San Diego Savvy San Diego shoppers seeking slashed rates on paint jobs, window tinting, and upholstery have driven their cars to Tijuana for decades. But you don't hear about gringos heading south to buy the whole car, even though, according to Ken O'Malley, an American who has lived in Tijuana for ten years, "They could find a lot more inexpensive cars here than they could in the United States."
Until recently, for transportation O'Malley relied on his feet, on taxis (which often carry eight fares at a time), and the "Azul y Blanco," the fleet of ancient blue-trimmed white buses that growl through the colonias, usually with names like "Flor de Michoacán" or "El Toro de Sinaloa" or "El Diablo del Norte," painted shiplike on the back of them. But three months ago O'Malley decided to start shopping for a car. He'd been through that unpleasant experience in the United States before. Now he was attempting it as a gringo in Mexico. He started with used-car lots. Having seen the pressure that the salesmen in tourist-area Tijuana shops apply to potential customers, he expected the same to the power of ten from the used-car salesmen. "But I was surprised," he recalls, "that, at the car lots, the people were not all that eager to sell me a car. You know how in the U.S. used-car salesmen have a reputation for being fast-talking and aggressive. In Mexico, they just say, 'Well, what kind of car are you looking for?' 'I'm looking for a minivan.' 'Well, they are over there.' That's it."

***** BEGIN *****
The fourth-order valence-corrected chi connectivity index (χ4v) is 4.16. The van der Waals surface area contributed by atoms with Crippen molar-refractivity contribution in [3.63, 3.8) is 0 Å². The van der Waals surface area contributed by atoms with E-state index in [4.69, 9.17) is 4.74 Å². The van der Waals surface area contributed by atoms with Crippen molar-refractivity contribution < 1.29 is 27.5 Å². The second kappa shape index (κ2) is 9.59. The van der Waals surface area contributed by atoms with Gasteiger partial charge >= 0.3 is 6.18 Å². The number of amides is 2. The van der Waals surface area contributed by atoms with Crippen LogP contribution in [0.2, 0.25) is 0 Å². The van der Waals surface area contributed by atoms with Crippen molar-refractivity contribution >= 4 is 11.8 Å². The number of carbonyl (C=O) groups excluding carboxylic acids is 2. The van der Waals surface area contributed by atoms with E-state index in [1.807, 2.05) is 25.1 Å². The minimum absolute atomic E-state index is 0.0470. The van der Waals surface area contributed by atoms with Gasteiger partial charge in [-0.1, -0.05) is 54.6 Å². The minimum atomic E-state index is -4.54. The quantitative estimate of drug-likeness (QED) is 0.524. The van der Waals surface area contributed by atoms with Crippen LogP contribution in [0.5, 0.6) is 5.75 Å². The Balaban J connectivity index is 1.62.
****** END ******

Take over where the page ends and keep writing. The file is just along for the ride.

O'Malley related the experience to a Mexican friend who was equally surprised. "He said, 'Well, maybe it is because you are an American. They were probably wondering why an American would be buying a car in Tijuana in the first place."